“Grounded in our commitment to act in the best interests of buyers and sellers, we regularly update our rules and policies to protect consumers and provide transparency. NAR has fulfilled all of our obligations under the settlement agreement and now DOJ is inexplicably backing out. If the Department does not live up to its commitments under the terms of the agreement, we are confident in our pro-consumer and pro-competition policies.”

The proposed settlement would have required NAR to:

  • Repeal any rule, and to require its member boards and multiple listing services to repeal any rule, that “prohibits, discourages, or recommends against an MLS or MLS Participant publishing or displaying to consumers any MLS database field specifying compensation offered to other MLS Participants.”
  • Adopt a rule that requires all MLS participants, including subscribers, to provide to clients information about the amount of compensation offered to other MLS participants.
  • Repeal any rule, and require all member boards and MLSs to repeal any rule, that permits all MLSs and MLS participants, including buyer brokers, to represent that their services are free or available at no cost to their clients. NAR must also prohibit all MLSs and MLS participants from representing that their services are free or available at no cost to their clients.
  • Adopt a rule that prohibits MLS participants from filtering or restricting MLS listings that are searchable by or displayed to consumers based on the level of compensation offered to the buyer broker or the name of the brokerage or agent, and repeal any rule that permits or enables such filtering.
  • Adopt a rule that requires all member boards and MLSs to allow any licensed real estate agent or agent of a broker, to access, with seller approval, the lockboxes of those properties listed on an MLS.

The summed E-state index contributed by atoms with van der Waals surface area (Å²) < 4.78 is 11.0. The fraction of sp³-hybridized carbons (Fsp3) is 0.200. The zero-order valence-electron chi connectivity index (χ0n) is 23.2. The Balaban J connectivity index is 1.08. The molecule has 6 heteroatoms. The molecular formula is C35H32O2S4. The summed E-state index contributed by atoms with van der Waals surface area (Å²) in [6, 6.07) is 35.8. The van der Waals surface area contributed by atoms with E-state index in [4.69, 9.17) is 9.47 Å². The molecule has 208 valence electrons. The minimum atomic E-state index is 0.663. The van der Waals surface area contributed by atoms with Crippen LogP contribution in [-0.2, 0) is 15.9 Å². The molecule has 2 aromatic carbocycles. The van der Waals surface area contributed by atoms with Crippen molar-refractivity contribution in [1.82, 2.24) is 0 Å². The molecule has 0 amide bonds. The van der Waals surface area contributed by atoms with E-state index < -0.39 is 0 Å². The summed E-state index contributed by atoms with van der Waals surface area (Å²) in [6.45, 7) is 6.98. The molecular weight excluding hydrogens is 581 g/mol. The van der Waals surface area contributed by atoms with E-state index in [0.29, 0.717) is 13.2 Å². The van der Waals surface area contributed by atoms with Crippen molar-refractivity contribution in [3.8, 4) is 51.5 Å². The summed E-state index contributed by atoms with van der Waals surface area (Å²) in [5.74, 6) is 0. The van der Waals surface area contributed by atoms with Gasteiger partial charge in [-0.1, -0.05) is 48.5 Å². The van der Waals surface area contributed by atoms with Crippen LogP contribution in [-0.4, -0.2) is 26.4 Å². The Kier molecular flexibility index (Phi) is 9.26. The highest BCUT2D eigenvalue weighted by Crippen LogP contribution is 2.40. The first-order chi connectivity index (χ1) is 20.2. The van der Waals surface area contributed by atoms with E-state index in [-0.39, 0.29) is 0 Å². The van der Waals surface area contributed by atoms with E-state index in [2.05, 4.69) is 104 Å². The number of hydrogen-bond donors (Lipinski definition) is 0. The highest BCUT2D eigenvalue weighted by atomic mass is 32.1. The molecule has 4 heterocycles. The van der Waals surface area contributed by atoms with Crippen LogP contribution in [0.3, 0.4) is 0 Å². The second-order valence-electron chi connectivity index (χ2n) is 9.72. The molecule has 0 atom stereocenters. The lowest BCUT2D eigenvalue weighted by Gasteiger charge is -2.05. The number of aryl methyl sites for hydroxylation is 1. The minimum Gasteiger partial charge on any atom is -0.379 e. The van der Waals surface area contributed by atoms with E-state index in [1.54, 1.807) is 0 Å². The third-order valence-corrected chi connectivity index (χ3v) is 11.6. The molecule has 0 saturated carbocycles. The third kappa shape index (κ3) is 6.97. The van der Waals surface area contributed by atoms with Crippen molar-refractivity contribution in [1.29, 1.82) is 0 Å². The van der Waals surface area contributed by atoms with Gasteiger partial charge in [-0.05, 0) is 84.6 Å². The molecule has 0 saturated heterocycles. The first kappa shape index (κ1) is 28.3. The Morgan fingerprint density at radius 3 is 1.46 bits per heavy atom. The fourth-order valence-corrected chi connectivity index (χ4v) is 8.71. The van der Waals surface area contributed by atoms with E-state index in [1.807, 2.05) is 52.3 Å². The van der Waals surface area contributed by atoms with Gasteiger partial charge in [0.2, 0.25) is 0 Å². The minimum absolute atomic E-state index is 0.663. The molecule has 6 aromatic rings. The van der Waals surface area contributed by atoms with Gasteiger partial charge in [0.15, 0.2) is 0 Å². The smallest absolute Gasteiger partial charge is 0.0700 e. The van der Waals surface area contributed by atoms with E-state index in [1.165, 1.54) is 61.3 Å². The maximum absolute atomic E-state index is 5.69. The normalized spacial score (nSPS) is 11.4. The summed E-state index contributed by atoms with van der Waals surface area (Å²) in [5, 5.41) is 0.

In March, NAR told Inman that the trade group was continuing to work through the details of the rule changes with the DOJ, “which is a process that can take months.”

The Consumer Federation of America has previously said the proposed NAR-DOJ rule changes would fail to significantly increase price competition between brokers, but would at least “discourage blatant discrimination against discount brokers and the steering of buyers to high-commission properties.”

The settlement would also have required NAR to appoint an Antitrust Compliance Officer whose initial appointment and replacement must be approved by the DOJ. If that officer or NAR management were to learn of any potential violation of the settlement, NAR would have been required to investigate and cease or modify the potentially violating activity so that it complies with the settlement terms. NAR would also have had to file a statement with the DOJ describing the potential violation and steps taken to remedy it.